640px-RobertFuddBewusstsein17JhThe ostensibly objective criteria outlined in many Key Performance Indicators of excellence can become highly subjective and gendered when applied in practice. Pat O’Connor and Clare O’Hagan share the findings of a cross-national project concerned with women’s underrepresentation at senior levels in STEM disciplines. Structural aspects, including the bureaucratisation of the promotion process and the composition of the boards, were seen as inhibiting and implicit bias facilitated the perpetuation of gender inequality and undermined the assessments of ‘excellence’. Making gender privilege visible is essential if universities are serious about addressing the under-representation of women.

In explaining the under-representation of women in senior positions in higher education in general or in Science, Technology Engineering and Mathematics (STEM) in particular, the focus is often on women as ‘the problem’. However, in our recent article, we focus on the criteria used in evaluating excellence in advancement processes and the way in which these are applied within promotion/hiring boards. The article is a provocative piece concerned with perceptions of excellence and their application in hiring and promotion processes. Drawing on a case study involving both documentary evidence and semi-structured, qualitative interviews with a total of 23 respondents (11 men; 12 women) we highlight the subjective nature of such evaluations and the gendered processes within these boards. Thus implicitly we challenge the idea that universities are meritocratic places, where excellence is assessed using objective key performance Indicators (KPIs) in gender neutral organisational processes.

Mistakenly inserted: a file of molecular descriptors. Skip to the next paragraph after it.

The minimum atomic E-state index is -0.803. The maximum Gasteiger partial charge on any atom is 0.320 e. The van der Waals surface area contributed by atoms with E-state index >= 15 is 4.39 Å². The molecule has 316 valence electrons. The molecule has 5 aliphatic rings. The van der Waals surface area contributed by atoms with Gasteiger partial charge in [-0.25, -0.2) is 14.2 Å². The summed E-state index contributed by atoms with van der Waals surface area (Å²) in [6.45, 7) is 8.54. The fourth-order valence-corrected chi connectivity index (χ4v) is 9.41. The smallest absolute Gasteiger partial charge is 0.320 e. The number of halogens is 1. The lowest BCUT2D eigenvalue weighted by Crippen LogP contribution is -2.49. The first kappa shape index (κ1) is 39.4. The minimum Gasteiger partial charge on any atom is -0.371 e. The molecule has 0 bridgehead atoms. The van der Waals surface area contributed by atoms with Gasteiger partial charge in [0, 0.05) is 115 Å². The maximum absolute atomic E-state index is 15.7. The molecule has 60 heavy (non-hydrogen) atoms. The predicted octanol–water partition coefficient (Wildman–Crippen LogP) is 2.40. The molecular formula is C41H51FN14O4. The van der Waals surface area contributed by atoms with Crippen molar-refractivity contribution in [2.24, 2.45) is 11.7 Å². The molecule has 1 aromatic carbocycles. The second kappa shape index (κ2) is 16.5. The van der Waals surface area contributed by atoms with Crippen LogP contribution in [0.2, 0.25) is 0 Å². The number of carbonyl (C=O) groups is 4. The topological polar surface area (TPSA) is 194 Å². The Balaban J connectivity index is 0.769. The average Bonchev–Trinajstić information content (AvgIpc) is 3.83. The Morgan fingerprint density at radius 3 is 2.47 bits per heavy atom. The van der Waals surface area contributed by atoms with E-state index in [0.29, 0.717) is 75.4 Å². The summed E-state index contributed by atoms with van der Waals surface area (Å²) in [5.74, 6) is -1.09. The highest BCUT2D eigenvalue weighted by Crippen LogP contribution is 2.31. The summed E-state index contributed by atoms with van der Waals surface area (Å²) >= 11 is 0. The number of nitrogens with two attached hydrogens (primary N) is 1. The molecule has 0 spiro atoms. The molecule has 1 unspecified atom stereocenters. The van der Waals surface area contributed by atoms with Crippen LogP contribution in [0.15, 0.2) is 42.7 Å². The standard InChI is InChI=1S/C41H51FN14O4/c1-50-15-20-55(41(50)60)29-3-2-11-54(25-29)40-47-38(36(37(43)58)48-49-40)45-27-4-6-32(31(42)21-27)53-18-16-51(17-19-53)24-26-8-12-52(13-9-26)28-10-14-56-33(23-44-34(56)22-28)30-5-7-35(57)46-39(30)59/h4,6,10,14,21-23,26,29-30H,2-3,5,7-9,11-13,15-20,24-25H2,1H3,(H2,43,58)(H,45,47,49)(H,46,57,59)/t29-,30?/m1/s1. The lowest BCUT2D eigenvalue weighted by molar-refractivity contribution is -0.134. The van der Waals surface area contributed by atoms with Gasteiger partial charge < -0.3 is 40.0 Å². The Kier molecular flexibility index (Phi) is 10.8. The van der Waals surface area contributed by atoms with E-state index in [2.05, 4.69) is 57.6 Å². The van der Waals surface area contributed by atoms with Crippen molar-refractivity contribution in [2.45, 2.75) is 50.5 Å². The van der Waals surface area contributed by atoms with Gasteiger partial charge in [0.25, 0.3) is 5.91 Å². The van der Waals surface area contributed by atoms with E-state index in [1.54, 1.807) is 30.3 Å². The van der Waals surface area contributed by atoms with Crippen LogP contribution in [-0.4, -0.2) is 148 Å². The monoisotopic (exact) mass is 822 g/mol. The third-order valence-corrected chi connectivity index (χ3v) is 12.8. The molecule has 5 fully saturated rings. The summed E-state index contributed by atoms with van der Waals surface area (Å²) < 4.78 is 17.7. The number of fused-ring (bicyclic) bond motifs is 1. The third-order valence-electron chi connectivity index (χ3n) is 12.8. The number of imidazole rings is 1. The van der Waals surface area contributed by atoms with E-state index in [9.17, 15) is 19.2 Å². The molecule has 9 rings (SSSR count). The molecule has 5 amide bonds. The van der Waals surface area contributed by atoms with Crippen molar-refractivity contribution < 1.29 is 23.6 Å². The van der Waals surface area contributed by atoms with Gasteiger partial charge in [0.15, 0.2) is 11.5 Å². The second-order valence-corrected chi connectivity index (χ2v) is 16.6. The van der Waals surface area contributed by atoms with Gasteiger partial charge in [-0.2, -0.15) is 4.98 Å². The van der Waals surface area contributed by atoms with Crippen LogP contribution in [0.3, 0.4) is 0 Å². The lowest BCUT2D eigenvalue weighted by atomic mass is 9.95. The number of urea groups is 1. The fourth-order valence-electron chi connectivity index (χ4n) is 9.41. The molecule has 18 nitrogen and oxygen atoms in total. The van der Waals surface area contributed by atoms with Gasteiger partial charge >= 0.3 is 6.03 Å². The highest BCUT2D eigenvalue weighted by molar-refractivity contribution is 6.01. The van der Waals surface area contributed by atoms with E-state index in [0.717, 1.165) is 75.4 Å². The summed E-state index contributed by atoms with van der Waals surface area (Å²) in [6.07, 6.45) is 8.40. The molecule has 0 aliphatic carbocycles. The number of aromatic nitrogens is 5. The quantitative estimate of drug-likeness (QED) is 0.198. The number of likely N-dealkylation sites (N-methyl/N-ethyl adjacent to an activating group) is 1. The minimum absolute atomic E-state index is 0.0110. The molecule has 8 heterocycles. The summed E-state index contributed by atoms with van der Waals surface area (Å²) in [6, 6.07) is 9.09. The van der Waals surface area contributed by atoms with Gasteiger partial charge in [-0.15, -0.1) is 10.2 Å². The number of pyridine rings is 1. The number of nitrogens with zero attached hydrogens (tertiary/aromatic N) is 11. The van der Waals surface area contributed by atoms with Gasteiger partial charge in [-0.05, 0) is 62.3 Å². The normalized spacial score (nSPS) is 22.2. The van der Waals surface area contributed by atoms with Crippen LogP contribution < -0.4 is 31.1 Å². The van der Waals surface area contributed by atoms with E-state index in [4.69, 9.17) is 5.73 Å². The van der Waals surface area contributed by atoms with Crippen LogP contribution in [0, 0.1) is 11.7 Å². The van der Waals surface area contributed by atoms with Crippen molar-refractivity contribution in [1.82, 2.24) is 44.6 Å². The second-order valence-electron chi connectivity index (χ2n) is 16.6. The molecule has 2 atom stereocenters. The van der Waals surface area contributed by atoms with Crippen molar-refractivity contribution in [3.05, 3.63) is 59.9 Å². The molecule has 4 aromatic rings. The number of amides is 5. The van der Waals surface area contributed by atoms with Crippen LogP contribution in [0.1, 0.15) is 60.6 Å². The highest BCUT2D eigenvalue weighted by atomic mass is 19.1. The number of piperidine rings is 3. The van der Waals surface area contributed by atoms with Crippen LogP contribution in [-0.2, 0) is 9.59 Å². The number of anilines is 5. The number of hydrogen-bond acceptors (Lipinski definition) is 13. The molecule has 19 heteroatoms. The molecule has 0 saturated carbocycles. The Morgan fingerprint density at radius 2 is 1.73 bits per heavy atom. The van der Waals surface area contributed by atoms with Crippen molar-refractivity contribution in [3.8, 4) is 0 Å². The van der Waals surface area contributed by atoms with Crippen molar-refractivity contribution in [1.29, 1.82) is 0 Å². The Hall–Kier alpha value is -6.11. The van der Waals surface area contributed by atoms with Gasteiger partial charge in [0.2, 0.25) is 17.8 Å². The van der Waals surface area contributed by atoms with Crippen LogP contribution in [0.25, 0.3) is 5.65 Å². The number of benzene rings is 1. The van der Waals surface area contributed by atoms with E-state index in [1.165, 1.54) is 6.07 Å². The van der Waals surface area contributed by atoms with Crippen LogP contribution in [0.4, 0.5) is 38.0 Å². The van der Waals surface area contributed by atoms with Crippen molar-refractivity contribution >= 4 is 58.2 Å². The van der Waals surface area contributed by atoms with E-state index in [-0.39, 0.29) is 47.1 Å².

The research was undertaken as part of a larger cross-national project concerned with women’s underrepresentation at senior levels in STEM disciplines. In the case study, depending on the position, between 32 and 46 defined indicators of excellence (i.e. KPIs) were used to define excellence across the three areas of research, teaching and service. They include the number and quality of research publications in refereed journals of high national and international repute and impact; the ability to attract funding from external peer reviewed research grant awarding agencies; high quality teaching and active, sustained service contributions to university, faculty or departmental committees. The respondents included a purposive sample involved in evaluative activities either as candidates or board members and respondents who emerged as candidates in such processes in a random sample study of career trajectories. Candidates in the academic hiring and promotion processes were asked ‘What criteria were used to assess candidates’? ; Do you think these criteria signify academic excellence’? Are there other skills or qualities a candidate could possess which would signify academic excellence? Members of hiring and promotion boards were simply asked ‘How do you define academic excellence’? All of those interviewed were academics. Within the larger study which involved 60 respondents in the case study university, research was undertaken on career trajectories, decision making and supervision practices as well as perceptions of excellence.